visited in over a week, do they? It must be through a cookie then - but
what information do they store?

(goes off to hunt through cookies and examine what they send...)

Hmm, for Amazon, they are storing my session id, something called "x-main",
"ubid-main", and "session-id-time". The expiration date for all these
cookies is March 15, 2004. Does Amazon then just not expire sessions for 6
months? Does not this clog up the server's memory with lots of session
data?

I guess the solution for this would be to implement a custom session record
handler, that serializes the data and stores it in a database or a file, so
that after garbage collection happens, it can still be recovered from the
database?

I am looking through some cookies from an Invisionboard Forum site that I
visit, and it looks like, in order to remember me, they store my user ID,
and the md5 hash of my password. While this is pretty hard to translate
back into a username/password, I suppose this is still a pretty big security
risk, because all someone has to do in order to login as you is put copy
those cookies on their machine, with those values?


Ah, I see. Any site that lets you stay logged in is a security risk, IMO. Now
that you mention it, Hotmail does the same thing.

If you just want to remember the login I guess it would be easy enough to set a
cookie with the username and uniqid() (which would also have to be stored with
the account info server-side). Then read the cookie and compare it to username,
uniqid in the db. The uniqid should be changed periodically, to prevent
someone's who has hacked it from using it for too long. Of course, if someone
read the cookie they could easily copy it to their own computer and use the
account until the uniqid was changed.

If you wanted to remember a number of session variables as well, you could make
a custom session handler, as you suggested.

I really hate the idea of storing pw hashes in a cookie, as it's too easy to get
the pw, assuming access to the computer (as in an office setting or public
terminal) and bad passwords (dictionary passwords). I think that for any method
discussed so far, you could just copy the cookie file onto your own computer to
access the account. It's bad enough to have someone access your account - it's
worse for them to learn your password.

If you go with a solution that allows you to stay logged in over a long period
of time, I would suggest making it optional (have a preference section where a
user can decline to use that feature). It makes me nervous when sites do that
and, being human, I often forget to logout before closing the browser =o)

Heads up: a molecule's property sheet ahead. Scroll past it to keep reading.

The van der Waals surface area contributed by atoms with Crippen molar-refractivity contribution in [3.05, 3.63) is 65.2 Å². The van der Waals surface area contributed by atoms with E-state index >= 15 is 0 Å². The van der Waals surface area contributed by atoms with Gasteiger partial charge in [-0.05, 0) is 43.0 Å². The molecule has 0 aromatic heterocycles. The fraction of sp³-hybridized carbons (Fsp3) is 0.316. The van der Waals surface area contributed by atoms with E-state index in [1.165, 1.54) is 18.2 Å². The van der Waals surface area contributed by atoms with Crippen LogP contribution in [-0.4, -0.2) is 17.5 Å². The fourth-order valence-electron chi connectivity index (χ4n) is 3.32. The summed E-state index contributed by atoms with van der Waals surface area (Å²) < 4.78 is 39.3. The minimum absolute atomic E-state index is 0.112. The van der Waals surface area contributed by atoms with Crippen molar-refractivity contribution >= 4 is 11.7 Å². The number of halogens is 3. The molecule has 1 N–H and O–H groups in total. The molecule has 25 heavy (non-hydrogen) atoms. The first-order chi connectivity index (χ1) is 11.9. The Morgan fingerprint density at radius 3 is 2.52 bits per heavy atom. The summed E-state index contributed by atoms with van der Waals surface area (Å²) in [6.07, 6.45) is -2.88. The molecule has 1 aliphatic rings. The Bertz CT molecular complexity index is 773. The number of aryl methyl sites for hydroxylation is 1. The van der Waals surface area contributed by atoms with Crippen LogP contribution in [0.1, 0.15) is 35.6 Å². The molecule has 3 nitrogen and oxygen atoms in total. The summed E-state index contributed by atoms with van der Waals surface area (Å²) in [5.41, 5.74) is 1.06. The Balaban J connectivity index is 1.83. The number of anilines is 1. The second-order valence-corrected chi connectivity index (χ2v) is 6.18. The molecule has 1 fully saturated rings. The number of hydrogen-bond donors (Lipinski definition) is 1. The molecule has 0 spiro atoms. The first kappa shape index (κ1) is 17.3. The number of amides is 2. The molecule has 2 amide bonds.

Regards,
Shawn
--
Shawn Wilson
sh***@glassgiant.com
http://www.glassgiant.com
Jul 17 '05 #4

P: n/a
Without more specific information on the purposes of your particular
application I would suggest to make use of php excellent session
handling. Once verified a user, you can maintain this verified state
throughout all subsequent page visits making use of a session.

Get the details at http://es.php.net/manual/en/ref.session.php
On Fri, 26 Dec 2003 02:42:40 GMT, "Joshua Beall"
<jb****@donotspam.remove.me.heraldic.us> wrote:
Hi All,

What is the best way to use a cookie to remember a logged in user? Would
you store the username and password in two separate cookies? Should the
password be plain text? Hashed? Not there at all?

Any feedback would be helpful. Thanks!

-Josh


Eagle

(I very much appreciate your contributions.
Please do not reply to my email-address since it is deactivated due to tons of Spam I received.
Thanks a ton)
Jul 17 '05 #5

P: n/a
Without more specific information on the purposes of your particular
application I would suggest to make use of php excellent session
handling. Once verified a user, you can maintain this verified state
throughout all subsequent page visits making use of a session.

Get the details at http://es.php.net/manual/en/ref.session.php
On Fri, 26 Dec 2003 02:42:40 GMT, "Joshua Beall"
<jb****@donotspam.remove.me.heraldic.us> wrote:
Hi All,

What is the best way to use a cookie to remember a logged in user? Would
you store the username and password in two separate cookies? Should the
password be plain text? Hashed? Not there at all?

Any feedback would be helpful. Thanks!

-Josh


Eagle

(I very much appreciate your contributions.
Please do not reply to my email-address since it is deactivated due to tons of Spam I received.
Thanks a ton)
Jul 17 '05 #6

P: n/a
"Shawn Wilson" <sh***@glassgiant.com> wrote in message >